Cupping Bruises May Confuse Forensic Scientists

August 29, 2016

Via Amy Selleck on Wikimedia Commons

Via Amy Selleck on Wikimedia Commons

If you had any exposure to the Rio Olympics at all, you probably noticed the giant hickeys several athletes – most notably Michael Phelps – were flaunting all over their events. Attacks by enormous octopodi? Nope. Cupping bruises.

If you’ve had any exposure to the internet since the Olympics, you’ve probably learned that cupping is a procedure from traditional Chinese medicine that involves creating a vacuum inside a glass or plastic cup, then applying the cup to the skin. Skin and tissue get sucked up into the cup. This increases circulation to the site, which could speed healing. So, in theory, could the suction itself. As my massage therapist explained it, massage involves “unsticking” tissues by pressing down, whereas cupping unsticks them by pulling up.

Western science has yet to find evidence that cupping actually works, which is not entirely surprising, given the nature of the treatment. As my massage guy also pointed out, it’s pretty hard to do a double blind study on a treatment that creates a distinct physical sensation and a giant hickey. But that’s OK, because this post is not about whether cupping works.

It’s about the giant hickeys, which are formed when blood rushes into the skin below the cup, causing the tiny blood vessels to burst.

Here’s a fact about cupping marks those Olympic stories didn’t mention – they look an awful lot like bruises left by particular types of blunt force trauma. Specifically, the kind found in cases of child, domestic, and elderly abuse. Depending on circumstances, cupping marks can also look like lividity – the pooling of the blood after death.

This, as you can imagine, is a problem, not for athletes, but forensic scientists. If pathologists don’t know about cupping and the kinds of marks it leaves, they could interpret those marks as signs of foul play, confusing a criminal investigation.

Something like that happened in Turkey in 2015. A 40-year-old man died during surgery to repair shotgun injuries. Most people would assume the shotgun was to blame for his death, but the attending doctor saw round bruises and ordered an autopsy for further investigation. It wasn’t until police interviewed family members that the bruises were identified as cupping marks from the victim’s regular treatments, rather than signs of violence that contributed to his death.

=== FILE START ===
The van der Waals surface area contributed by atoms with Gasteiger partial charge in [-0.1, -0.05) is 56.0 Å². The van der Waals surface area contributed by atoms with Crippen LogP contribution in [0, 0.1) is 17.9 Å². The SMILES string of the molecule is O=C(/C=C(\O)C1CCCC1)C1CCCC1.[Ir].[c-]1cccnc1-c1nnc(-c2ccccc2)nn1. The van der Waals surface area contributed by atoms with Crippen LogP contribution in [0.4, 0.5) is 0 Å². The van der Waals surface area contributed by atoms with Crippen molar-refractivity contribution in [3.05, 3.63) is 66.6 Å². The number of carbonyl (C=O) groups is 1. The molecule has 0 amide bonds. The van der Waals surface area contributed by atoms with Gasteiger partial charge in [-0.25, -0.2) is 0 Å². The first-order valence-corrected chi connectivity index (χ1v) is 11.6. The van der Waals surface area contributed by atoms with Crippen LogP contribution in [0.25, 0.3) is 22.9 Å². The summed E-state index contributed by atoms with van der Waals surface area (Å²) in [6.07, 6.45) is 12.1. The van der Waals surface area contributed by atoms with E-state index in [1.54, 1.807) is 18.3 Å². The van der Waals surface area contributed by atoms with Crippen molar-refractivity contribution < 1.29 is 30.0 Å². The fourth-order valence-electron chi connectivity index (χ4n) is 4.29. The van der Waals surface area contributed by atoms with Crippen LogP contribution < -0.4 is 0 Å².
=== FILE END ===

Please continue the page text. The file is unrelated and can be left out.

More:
Which just goes to show that being a forensic scientist is a really, really hard job, because you have to know pretty much everything about everything.

Did you watch the Olympics? Have fun playing “connect the dots” with the athlete’s cupping marks? Did their endorsement make you want to try it?

DFSWant to know more about being a forensic scientist? Check out my latest book for young readers, Discover Forensic Science!


5 Comments on ‘Cupping Bruises May Confuse Forensic Scientists’

  1. I can’t see how purposely breaking blood vessels can be a good thing. I honestly can’t.

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    1. As far as I understand it, breaking vessels isn’t the intent, it’s more like a side effect.

      Reply | 
      1. I can’t help thinking that it’s a side effect that might not be worth it, in the end. I could be wrong, but it’s off-putting enough that I don’t want to try it out!

        Reply | 
        1. I’ve had it done several times and only bruised once or twice. Part of that might be that my massage therapist will often slide the cups up and down the muscle he’s trying to loosen, so there’s less suction on a single point. As far as I can tell, it helps, but anecdotal evidence is not evidence…

          Reply | 
  2. Cupping therapy can free your stretch marks and give you a beautiful skin. Stretch marks are a very common problem nowadays. Which happens to almost everyone.

    Reply | 

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